Umm, my impression is that Saudis and much of the Arab world are not misognyists, they are far worse. Am I incorrect in saying they treat women like chattel? I mean, they can't dare show most of their body lest men go out of control with sexual desire? And this is the woman's fault? Can't think of anything more imprisoning than having to wear a burka and covering one's body from head to toe.

    Women can't drive, they can't vote, it's difficult to get an education and they don't have property rights. Their opinions aren't valued and they can't file for divorce. And they can be stoned to death for adultery.

    To compare this to random wife beating or abuse by some idiot in America is, i think, ridiculous. The former is institutionalized disempowerment of half the population; the latter is prosecuted and punished when it comes to light.

    That's far worse than misogynism, IMO.

    Wino, I'd be interested to hear in greater detail from someone who actually has lived in the region to tell us what you think it's really like for women.

  10. Wino Says:

    I live here in the Middle East now, PS. You have taken a few disparate beliefs of the extremist sects of Islam and grouped them all together and you have done so very unfairly.

    I could as easily point out Christian sects such as the Amish or Mennonites and the way their women are dressed and treated, the Mormons and their polygamy beliefs, the Jehovah's Witnesses and their medical beliefs, and attribute these beliefs to all of Christiandom. Do you know the origin of the phrase "rule of thumb?" Of course, attributing these things to all Christians wouldn't be fair as these beliefs/views are not held by all Christians. Well, the many beliefs you've mentioned are not held by all or even most Muslims.

    The KSA is much like Iran in its treatment of women. This is true. I ask, is the treatment of Saudi women all that much worse than the Indian subcontinent and its forced marriages of daughters for political or financial gain? What about European royalty and the intermarrying that is done there even until today, also to consolidate political power? Let us not forget the caning done to criminals in Singapore or the sexual exploitation of women in Latin America. There are many things in the world I don't like, but your post shows not just a little malice that is ill-founded and rife with half-truths and exaggerations.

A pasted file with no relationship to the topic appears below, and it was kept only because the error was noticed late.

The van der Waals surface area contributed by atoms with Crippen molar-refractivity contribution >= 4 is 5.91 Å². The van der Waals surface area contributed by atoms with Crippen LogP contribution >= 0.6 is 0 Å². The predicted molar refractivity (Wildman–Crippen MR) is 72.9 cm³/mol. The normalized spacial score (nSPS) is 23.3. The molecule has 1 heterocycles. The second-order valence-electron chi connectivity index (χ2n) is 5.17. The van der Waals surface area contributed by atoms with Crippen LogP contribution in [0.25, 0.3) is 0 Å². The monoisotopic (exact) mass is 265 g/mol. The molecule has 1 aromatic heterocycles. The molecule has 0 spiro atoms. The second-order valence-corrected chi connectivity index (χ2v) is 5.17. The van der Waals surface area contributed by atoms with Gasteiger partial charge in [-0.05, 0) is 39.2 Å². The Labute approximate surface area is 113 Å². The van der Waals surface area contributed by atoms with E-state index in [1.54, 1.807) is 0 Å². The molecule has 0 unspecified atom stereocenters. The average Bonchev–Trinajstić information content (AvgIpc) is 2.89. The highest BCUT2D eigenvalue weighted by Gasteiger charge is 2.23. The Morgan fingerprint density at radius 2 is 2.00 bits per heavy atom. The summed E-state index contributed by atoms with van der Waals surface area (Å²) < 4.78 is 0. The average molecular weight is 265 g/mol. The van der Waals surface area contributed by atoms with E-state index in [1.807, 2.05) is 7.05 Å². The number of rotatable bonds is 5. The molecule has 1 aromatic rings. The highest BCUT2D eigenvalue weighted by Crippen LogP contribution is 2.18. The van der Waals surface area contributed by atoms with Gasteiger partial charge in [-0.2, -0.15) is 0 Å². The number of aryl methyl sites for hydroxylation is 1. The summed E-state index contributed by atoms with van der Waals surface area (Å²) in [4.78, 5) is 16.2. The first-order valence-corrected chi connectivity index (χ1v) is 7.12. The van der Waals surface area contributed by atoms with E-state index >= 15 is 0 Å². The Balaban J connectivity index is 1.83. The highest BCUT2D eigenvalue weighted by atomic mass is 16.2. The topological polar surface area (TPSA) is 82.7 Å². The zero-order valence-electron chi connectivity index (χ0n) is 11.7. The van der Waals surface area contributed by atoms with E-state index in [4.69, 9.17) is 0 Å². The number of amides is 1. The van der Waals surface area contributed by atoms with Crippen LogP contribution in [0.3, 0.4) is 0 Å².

I should get a picture of the universities here in the UAE. Women can drive. Women can vote. Women are going to college in droves. They are politically active and I have heard of nowhere in modern cities of any women being stoned or killed in honor killings. Most of those pushing for more restrictive laws over here are women. You are attributing one sect's beliefs to all of Islam. I will grant you that I wouldn't want to live in the KSA for many of the things you have written, but your post paints an unrealistic picture of the vast majority of Muslims and their beliefs.

  11. PatientSaver Says:

    Wino. C'mon. You're all over the board here and you're ignoring the elephant in the room. In Saudi Arabia, dissension or disagreement about whether or not to wear a burka is met with force, brute force.

    I know it's different in certain other areas.

    It's laughable to even compare the Middle East to the Amish or Mennonites. The Amish don't ride around in jeeps with Uzis to enforce their beliefs on those they may find on the streets!

    The treatment of Saudi women may be similar to forced marriages elsewhere, but that doesn't make it right!

    My point was, the culture is barbaric in many ways. Whether there may be other cultures that contain backwards elements as well is besides the point.

  12. PatientSaver Says:

    From a 2012 report by Human Rights Watch this year:

    The Saudi guardianship system continues to treat women as minors. Under this discriminatory system, girls and women of all ages are forbidden from traveling, studying, or working without permission from their male guardians. In 2009 the Ministry of Commerce, though not other ministries, stopped requiring women to conduct ministerial business through a male representative.(wow, what progress.)

    On September 25 King Abdullah announced that women will be able to vote in municipal elections in 2015. (Welcome to the 21st century.)

    On May 22, Saudi authorities arrested Manal al-Sharif after she defied the kingdom’s de facto ban on women driving. Al-Sharif appeared in a video showing herself behind the wheel. Prosecutors charged her with “tarnishing the kingdom’s reputation abroad” and “stirring up public opinion,” according to Saudi press reports. On May 30, Khobar police released al-Sharif from prison after she appealed to King Abdullah.

  13. Jerry Says: